October 25, 2011
Higher Ed presents unique challenges for web professionals — challenges which can prevent us from doing our jobs to the best of our abilities. If you’ve dealt with entrenched silos, information architecture issues, rolls and rolls of red tape, and campus politics, Mark Greenfield knows how you feel. And he has a plan to help set things right: web governance.
According to Greenfield, web governance is “deciding who gets to decide.” It’s not about the highest paid person’s opinion (HiPPO), it’s about making decisions based on expertise. As a HighEdWeb professional, you must make sure you’re seen as the go-to person/ web evangelist as you go forward.
Without web governance, an institution’s website isn’t a cohesive, single entitity, but is created and seen as collection of micro sites. Departments, divisions and units see “their” sites as “their own” rather as part of the larger institution.
This is problematic because the entire site matters – not just the homepage or top-level pages. The site’s usability suffers; there aren’t articulated, measurable goals, so measuring web ROI is difficult; and the resource inefficiencies, with everyone doing their own thing, results in wasted time and money.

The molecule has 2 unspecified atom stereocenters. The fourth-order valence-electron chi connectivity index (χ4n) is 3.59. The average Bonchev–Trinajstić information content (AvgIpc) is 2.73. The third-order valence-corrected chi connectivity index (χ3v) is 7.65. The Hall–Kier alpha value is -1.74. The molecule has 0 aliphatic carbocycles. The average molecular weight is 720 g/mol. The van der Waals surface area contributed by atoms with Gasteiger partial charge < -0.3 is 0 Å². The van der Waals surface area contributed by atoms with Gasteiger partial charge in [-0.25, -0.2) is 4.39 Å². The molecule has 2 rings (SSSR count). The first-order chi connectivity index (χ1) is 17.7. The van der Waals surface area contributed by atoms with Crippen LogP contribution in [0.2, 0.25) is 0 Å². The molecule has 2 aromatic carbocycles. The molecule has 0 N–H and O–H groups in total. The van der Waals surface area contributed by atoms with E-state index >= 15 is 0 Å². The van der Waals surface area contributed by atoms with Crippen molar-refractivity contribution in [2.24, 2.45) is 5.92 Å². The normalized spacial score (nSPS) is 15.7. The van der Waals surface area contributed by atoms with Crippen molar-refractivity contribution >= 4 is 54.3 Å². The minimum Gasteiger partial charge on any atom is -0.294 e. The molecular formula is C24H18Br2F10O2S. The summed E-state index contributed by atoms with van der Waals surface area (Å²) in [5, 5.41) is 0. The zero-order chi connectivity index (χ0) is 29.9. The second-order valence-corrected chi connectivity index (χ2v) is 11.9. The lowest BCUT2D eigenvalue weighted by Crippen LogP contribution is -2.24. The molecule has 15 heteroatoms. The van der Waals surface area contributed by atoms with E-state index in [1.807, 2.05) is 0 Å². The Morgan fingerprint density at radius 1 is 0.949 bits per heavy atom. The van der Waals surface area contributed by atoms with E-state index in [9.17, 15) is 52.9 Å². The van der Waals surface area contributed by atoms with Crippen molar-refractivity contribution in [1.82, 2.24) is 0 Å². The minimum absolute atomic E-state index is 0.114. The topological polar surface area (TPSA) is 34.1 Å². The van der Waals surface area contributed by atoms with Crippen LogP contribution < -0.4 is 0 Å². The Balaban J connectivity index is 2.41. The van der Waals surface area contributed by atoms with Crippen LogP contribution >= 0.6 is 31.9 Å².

Make the case for implementing web governance at an institution relies on two, key points:
Show the highers-up how doing the web affects the institution financially. Show them how a well-designed Admissions site can help boost enrollment; show them how thousands, or hundreds of thousands, of dollars can be saved by placing all class schedules and course catalogs online with a well-designed UI.
Illustrate the consequences of having bad websites. For example, search your site for “tuition” and see if you find conflicting numbers. How will students and their parents react if they get a tuition bill higher than is stated on your site? Or, consider the Greenfield’s story about the international student who travelled from China to the US to begin a Masters’ program, which was advertised on a University’s website – only to discover that, once arriving at the institution, the program had been discontinued two years earlier.
In the age of social media, these kinds of mistakes get a lot of attention and will ruin a campus’ reputation.
One other risk factor to consider: if you’re an army-of-one, what happens to your institutions’’ digital presence and strategy if you leave for a job somewhere else?
“This is really great to get someone’s attention,” says Greenfield.
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